Governor Chafee has long been an advocate for bringing Canada’s clean, renewable energy to the Ocean State. But instead of going ahead with a bill to facilitate signing up Canadian energy suppliers of hydropower, as Connecticut and other northeastern states have, the governor last month backed off, and punted for a feasibility study.
Let us hope the study identifies optimal ways to get Canadian hydropower here. Rhode Island will have a difficult time climbing out of the bottom rankings in competitiveness until it has a steady supply of inexpensive energy. It is also important to minimize the emissions of dirty, carbon-based energy into the atmosphere.
Renewable energy from Quebec would be one-third the cost of locally produced wind power and also be much less expensive and more predictable than local hydropower. Two years ago, the governor led a delegation of local manufacturing executives to the Churchill River hydroelectric project in Labrador so they could see for themselves the huge potential of hydropower, with which, alongside other forms of renewable energy, Quebec and Labrador are endowed in abundance. Electricity from that facility will become available in 2016.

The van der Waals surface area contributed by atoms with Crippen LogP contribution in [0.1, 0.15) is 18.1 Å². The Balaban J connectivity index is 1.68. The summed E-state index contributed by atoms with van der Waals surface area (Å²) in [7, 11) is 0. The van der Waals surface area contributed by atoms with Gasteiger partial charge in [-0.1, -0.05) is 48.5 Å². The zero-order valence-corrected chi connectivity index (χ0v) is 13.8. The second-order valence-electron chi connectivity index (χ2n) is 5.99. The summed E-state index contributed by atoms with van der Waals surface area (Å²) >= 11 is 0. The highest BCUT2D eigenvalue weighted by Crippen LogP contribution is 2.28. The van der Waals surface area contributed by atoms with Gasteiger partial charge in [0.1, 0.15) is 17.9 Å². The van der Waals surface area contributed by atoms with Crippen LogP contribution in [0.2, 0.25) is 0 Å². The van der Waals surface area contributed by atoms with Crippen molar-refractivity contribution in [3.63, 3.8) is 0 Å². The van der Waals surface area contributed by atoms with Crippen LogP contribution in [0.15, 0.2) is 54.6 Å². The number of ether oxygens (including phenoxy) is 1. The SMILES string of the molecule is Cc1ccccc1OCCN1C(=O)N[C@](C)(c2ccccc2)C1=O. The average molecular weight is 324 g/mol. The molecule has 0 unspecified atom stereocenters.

Even before he was elected mayor of Warwick, in 1992, Mr. Chafee worked for Canadian Connection, which lobbied on behalf of Hydro Quebec, the provincial utility that has invested heavily over the last four decades in capturing renewable resources in the hopes of exporting it to high-cost energy markets in the northeastern U.S.
Though it creates no air pollution or greenhouse gases, low-cost hydropower has always had its environmentalist detractors, however. Dams for the James Bay project in northern Quebec flooded vast areas. One issue in bringing electricity to southern New England is the path that high-voltage transmission lines would cut through the White Mountains and New Hampshire’s forests. Of course, almost everything in life is a balancing act, requiring an assessment of costs and benefits. On balance, hydropower’s benefits are enormous.
National Grid warned that the way Rhode Island was going about things – mandating a certain amount of hydropower – would have put the region in a weak bargaining position with Canadian energy suppliers.
We look for the feasibility study to address that issue, and others. Surely, it is in the interest of Rhode Island ratepayers to get relatively cheap, clean hydropower here.
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